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József Nádor Tér, Budapest

In the spring of 2016, József Nádor Tér made the news in Hungary. The square was being renovated in the name of urban planning. The plan was to cut down 24 mature trees and build a 500-space underground car park underneath. The surface square would then be redone.

Swapping green leafy shade for cool pavement and young shrubs wasn’t many people’s idea of a fair trade. I’ve no great recollection of what it was like pre-2016 as it’s a part of the city I don’t often find myself in. That said, I’ll admit to being impressed by the spaciousness of it all when I finally got to see Version 2.0.

The original 24 trees have been replaced by 54, but the age difference is notable. Maple and alders skirt the edge with linden and oak taking centre place. The 1500 sqm park was empty save for us and a rather lovely lad walking an even lovelier dog. It was early enough on COVID Tuesday morning in December. Too early for many to be up; too cold for many to be out.

The buildings surrounding the park are quite something, one of which is the Ministry of Finance. But it’s the two fountains that caught my attention.

Two of Hungary’s best-known porcelain manufacturers Zsolnay and Herend have shops looking out on the green space so it’s perhaps fitting that each has its own fountain. The work of Pécs-based Zsolnay can be seen all over the city, most notably in the stunning tiled roof of the Museum of Applied Arts. And indeed no trip to Pécs is complete without a visit to the Zsolnay Negyed. This Hercules Bath Fountain has pride of place in the square.

In a completely different style is Herend’s rendition of the Tree of Life. Their pottery comes from the town of Herend near the city of Veszprém. I visited once to see why it’s so expensive. I came away humbled. A few years back, they opened a 500 sq m store on the square – Palais Herend. It’s their largest in the world – and they have stores all over the place. Note duly made to visit when my lotto numbers come in. Critics say the fountain is a super-kitschy advertisement for the shop… each to their own, I say. I want to see it lit up and watered before I finally weigh in but I was impressed.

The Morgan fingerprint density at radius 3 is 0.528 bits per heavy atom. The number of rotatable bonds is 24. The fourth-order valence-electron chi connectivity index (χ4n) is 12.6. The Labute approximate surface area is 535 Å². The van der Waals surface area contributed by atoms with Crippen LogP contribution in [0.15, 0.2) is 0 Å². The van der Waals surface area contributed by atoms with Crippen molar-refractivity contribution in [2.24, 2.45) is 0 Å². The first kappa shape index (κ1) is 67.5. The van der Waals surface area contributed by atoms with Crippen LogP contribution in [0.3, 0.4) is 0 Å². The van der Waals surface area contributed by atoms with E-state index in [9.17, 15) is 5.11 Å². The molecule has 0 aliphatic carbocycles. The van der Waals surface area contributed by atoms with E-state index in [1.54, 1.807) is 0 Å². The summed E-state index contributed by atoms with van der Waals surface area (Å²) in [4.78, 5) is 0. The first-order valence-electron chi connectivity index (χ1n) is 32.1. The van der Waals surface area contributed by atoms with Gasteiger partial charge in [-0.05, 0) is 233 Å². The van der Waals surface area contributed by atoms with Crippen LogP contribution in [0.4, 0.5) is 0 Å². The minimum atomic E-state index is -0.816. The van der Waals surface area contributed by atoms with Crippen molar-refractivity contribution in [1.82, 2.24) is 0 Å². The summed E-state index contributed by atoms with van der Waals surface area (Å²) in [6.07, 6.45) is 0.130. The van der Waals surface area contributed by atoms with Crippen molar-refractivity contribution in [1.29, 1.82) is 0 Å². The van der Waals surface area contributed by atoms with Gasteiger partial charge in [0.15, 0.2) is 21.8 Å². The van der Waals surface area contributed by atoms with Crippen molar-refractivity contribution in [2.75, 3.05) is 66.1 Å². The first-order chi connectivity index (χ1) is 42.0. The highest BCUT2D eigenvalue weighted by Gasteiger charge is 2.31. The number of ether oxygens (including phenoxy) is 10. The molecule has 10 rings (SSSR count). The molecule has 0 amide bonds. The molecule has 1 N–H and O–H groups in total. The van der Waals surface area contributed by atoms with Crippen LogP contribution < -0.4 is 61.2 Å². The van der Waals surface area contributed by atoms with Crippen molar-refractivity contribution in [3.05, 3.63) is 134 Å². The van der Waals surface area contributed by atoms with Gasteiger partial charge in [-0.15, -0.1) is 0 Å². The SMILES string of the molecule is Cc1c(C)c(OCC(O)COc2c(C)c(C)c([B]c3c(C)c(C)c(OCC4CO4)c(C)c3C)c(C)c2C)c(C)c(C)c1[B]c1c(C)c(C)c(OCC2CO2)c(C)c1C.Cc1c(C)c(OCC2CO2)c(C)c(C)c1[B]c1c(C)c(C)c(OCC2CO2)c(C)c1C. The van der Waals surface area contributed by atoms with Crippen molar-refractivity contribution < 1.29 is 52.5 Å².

Competing with this art and beauty and perhaps wondering what has happened to his back yard, stands the 1859 statue of the man himself, József Nádor, the Archduke of Austria and the palatine of Hungary. It’s one of the oldest statues in the city. And, if you’re wondering what a palatine was back in the day, they were high-level officials attached to imperial or royal courts in Europe. Nádor, in effect, deputised for the King.

Throughout his years in office he supported and promoted economic reforms, public works, and construction projects that aimed to bring Hungary closer to Europe. He did not govern with a heavy hand, harsh measures were usually imposed from Vienna . His years saw the first steamboat and railroad in Hungary, the regulation of the Danube, and the founding of the Hungarian Academy of Sciences.

It’s a tad strange that with a three-storey parking garage beneath the park that there’s a need for so much street parking above. It takes from it all. Far better to have it pedestrianised.

Walking through an empty city, visiting the myriad squares, and enjoying the quiet is a rare pleasure, one you’ll have to get up very early indeed to enjoy when the world rights itself again. If you’re city-bound, take the time to explore your neighbourhoods. Be the tourist.

 

 

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One Response

  1. The Tree of Life piece is as kitsch as is possible, imo. But super impressive that no vandal-proofing required. That wouldn’t be the case in Britain frinstance.

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One Response

  1. The Tree of Life piece is as kitsch as is possible, imo. But super impressive that no vandal-proofing required. That wouldn’t be the case in Britain frinstance.

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